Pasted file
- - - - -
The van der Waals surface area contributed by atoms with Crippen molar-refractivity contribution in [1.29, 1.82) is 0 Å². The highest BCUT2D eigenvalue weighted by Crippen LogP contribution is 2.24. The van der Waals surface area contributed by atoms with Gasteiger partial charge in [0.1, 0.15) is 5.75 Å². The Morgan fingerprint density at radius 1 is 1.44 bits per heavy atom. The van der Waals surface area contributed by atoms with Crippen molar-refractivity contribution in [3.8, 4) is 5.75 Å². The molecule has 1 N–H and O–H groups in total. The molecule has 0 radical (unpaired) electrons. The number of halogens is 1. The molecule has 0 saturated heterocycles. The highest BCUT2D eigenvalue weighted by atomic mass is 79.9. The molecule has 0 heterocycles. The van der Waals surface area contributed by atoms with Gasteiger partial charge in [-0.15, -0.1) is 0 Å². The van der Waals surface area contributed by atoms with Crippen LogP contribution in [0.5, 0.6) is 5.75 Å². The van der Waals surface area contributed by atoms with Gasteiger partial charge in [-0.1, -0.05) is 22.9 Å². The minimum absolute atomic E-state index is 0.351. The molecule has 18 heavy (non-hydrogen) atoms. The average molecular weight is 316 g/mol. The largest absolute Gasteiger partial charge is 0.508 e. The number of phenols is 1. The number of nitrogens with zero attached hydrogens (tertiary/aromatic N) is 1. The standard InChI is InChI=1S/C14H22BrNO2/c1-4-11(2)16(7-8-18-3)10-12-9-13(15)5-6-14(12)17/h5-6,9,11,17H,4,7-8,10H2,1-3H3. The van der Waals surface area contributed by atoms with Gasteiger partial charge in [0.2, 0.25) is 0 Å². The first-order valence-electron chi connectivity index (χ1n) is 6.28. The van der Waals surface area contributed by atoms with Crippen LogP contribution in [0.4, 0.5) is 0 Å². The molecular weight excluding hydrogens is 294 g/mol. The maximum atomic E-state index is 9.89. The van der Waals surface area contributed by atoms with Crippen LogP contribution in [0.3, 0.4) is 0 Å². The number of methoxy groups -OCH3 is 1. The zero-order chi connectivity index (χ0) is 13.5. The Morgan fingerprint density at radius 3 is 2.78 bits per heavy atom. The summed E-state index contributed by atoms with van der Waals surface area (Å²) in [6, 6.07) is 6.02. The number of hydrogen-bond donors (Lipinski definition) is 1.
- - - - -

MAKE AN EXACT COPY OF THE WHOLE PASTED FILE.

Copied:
The van der Waals surface area contributed by atoms with Crippen molar-refractivity contribution in [1.29, 1.82) is 0 Å². The highest BCUT2D eigenvalue weighted by Crippen LogP contribution is 2.24. The van der Waals surface area contributed by atoms with Gasteiger partial charge in [0.1, 0.15) is 5.75 Å². The Morgan fingerprint density at radius 1 is 1.44 bits per heavy atom. The van der Waals surface area contributed by atoms with Crippen molar-refractivity contribution in [3.8, 4) is 5.75 Å². The molecule has 1 N–H and O–H groups in total. The molecule has 0 radical (unpaired) electrons. The number of halogens is 1. The molecule has 0 saturated heterocycles. The highest BCUT2D eigenvalue weighted by atomic mass is 79.9. The molecule has 0 heterocycles. The van der Waals surface area contributed by atoms with Gasteiger partial charge in [-0.15, -0.1) is 0 Å². The van der Waals surface area contributed by atoms with Crippen LogP contribution in [0.5, 0.6) is 5.75 Å². The van der Waals surface area contributed by atoms with Gasteiger partial charge in [-0.1, -0.05) is 22.9 Å². The minimum absolute atomic E-state index is 0.351. The molecule has 18 heavy (non-hydrogen) atoms. The average molecular weight is 316 g/mol. The largest absolute Gasteiger partial charge is 0.508 e. The number of phenols is 1. The number of nitrogens with zero attached hydrogens (tertiary/aromatic N) is 1. The standard InChI is InChI=1S/C14H22BrNO2/c1-4-11(2)16(7-8-18-3)10-12-9-13(15)5-6-14(12)17/h5-6,9,11,17H,4,7-8,10H2,1-3H3. The van der Waals surface area contributed by atoms with Gasteiger partial charge in [0.2, 0.25) is 0 Å². The first-order valence-electron chi connectivity index (χ1n) is 6.28. The van der Waals surface area contributed by atoms with Crippen LogP contribution in [0.4, 0.5) is 0 Å². The molecular weight excluding hydrogens is 294 g/mol. The maximum atomic E-state index is 9.89. The van der Waals surface area contributed by atoms with Crippen LogP contribution in [0.3, 0.4) is 0 Å². The number of methoxy groups -OCH3 is 1. The zero-order chi connectivity index (χ0) is 13.5. The Morgan fingerprint density at radius 3 is 2.78 bits per heavy atom. The summed E-state index contributed by atoms with van der Waals surface area (Å²) in [6, 6.07) is 6.02. The number of hydrogen-bond donors (Lipinski definition) is 1.